The typeface used for the caption is Cheltenham, originally developed in 1896 for the Cheltenham Press. While it is a little late in my specified time period, I chose it regardless as the font has the slight ornament of simple serifs, fitting with my aesthetic, and I have worked with it personally for some time. (You may recognize it from the headlines of the New York Times, or some of the title cards of Cowboy Bebop).


Unfortunately, a lot of the direct influence on this piece is hard to track down; for this piece, I often referenced my internal perception of how a chart from this era should look like, rather than looking directly at the charts themselves. As I’ve looked at many of these over the years, this makes directly sourcing my influences difficult. However, below are a few examples that I have looked at over the course of my research for this project.

A star chart from Smith’s Illustrated Astronomy [2]: You can see Orion on the equator, slightly to the left of center.

A star chart from William Peck’s work [3]. Like many star charts, stars of different brightness are given different shapes.

A print by John Emslie depicting the phases of the moon [4]. Note the all-capitals title at the top of the page – that is exactly the aesthetic feature I tried to capture in HOME.’s own caption.


I worry that this project didn’t display a lot of artistic effort from me. It is not an original shape – Orion’s been in the sky for a long, long time – and my move to a digital format means that some of the feeling of craftsmanship from working the wood myself is lost. While I took great care in choosing the geometry of the piece, from the ratio of the full page as 3:2 to the particular width of the connecting lines to the ratios of sizes of the stars, it still feels shallow in a way that I have trouble putting into words. I did spend a good few hours on this, regardless, but I’d like to avoid this feeling in my future project in the class. Another entire piece in the same style, using Ursa Major, was even considered to ‘pad out’ this report and project. I want my final project to be big, and in a way I can take more than a passing pride in.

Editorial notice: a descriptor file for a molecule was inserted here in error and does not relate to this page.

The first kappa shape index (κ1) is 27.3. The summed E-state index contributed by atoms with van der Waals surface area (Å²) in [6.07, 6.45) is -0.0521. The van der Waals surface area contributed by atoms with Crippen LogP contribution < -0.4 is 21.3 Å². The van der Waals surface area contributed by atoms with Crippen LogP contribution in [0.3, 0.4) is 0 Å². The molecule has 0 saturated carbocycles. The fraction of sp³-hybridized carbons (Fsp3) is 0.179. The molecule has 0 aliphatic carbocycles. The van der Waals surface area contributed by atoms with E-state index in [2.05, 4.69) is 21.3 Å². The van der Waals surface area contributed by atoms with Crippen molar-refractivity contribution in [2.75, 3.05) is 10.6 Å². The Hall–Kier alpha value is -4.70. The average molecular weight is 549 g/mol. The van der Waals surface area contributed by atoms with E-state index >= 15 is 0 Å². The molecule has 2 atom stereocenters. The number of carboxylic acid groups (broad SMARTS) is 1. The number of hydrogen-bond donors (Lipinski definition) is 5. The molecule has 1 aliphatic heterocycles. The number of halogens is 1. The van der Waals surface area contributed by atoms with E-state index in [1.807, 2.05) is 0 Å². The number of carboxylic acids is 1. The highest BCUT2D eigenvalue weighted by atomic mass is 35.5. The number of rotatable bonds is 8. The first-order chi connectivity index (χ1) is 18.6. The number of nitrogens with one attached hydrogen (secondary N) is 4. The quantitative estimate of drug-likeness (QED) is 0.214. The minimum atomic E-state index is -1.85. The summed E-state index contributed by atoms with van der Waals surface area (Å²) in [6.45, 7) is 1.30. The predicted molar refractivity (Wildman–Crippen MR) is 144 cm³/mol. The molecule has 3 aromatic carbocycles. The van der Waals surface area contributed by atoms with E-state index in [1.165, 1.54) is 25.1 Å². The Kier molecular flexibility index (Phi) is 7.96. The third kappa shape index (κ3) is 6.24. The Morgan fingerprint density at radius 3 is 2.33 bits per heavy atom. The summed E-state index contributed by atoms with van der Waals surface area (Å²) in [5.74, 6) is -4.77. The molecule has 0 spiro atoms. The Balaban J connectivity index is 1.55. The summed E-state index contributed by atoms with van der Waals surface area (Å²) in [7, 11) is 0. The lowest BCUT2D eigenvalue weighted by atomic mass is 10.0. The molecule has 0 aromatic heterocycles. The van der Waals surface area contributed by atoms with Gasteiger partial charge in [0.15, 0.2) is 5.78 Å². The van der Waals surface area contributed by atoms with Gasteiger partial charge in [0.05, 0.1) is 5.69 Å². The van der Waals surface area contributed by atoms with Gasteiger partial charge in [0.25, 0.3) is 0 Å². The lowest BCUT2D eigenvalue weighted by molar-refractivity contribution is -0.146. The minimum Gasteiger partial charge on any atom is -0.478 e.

Some intial sketches, showing my idea for a second piece, YONDER., featuring Ursa Major.


[1] “Orion Star Chart” Orion – Constellation Guide. freestarcharts.com, freestarcharts.com/orion. Accessed 16 Feb 2024.


[2] Smith, Asa. Smith’s Illustrated Astronomy. Cady & Burgess, New York, 1849. https://library.si.edu/digital-library/book/smithquotsillus00smit.


[3] Peck, William. A Popular Handbook and Atlas of Astronomy. G.P. Putnam’s Sons, London, 1891. https://archive.org/details/popularhandbooka00peck/page/n9/mode/2up.


[4] Emslie, John. Astronomical Diagrams. Published by James Reynolds, 1851, London. Courtesy of the David Rumsey Map Collection, David Rumsey Map Center, Stanford Libraries. https://www.davidrumsey.com/luna/servlet/view/all/who/Emslie%2C+John?sort=pub_list_no_initialsort%2Cpub_date%2Cpub_list_no%2Cseries_no.


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1 Comment. Leave new

  • Hi! I LOVE your finished piece. It looks super polished and professional. I’d definitely buy a print of this off of Etsy! I really also love the amount of ideation you put into your project, from start to finish. I think this piece would look awesome if it had some animation to it! I’m taking a creative coding class this semester, and thought an awesome way to do so would be to slightly move coordinate points across a canvas using a program. Anyways, your final product is super impressive – amazing job overall!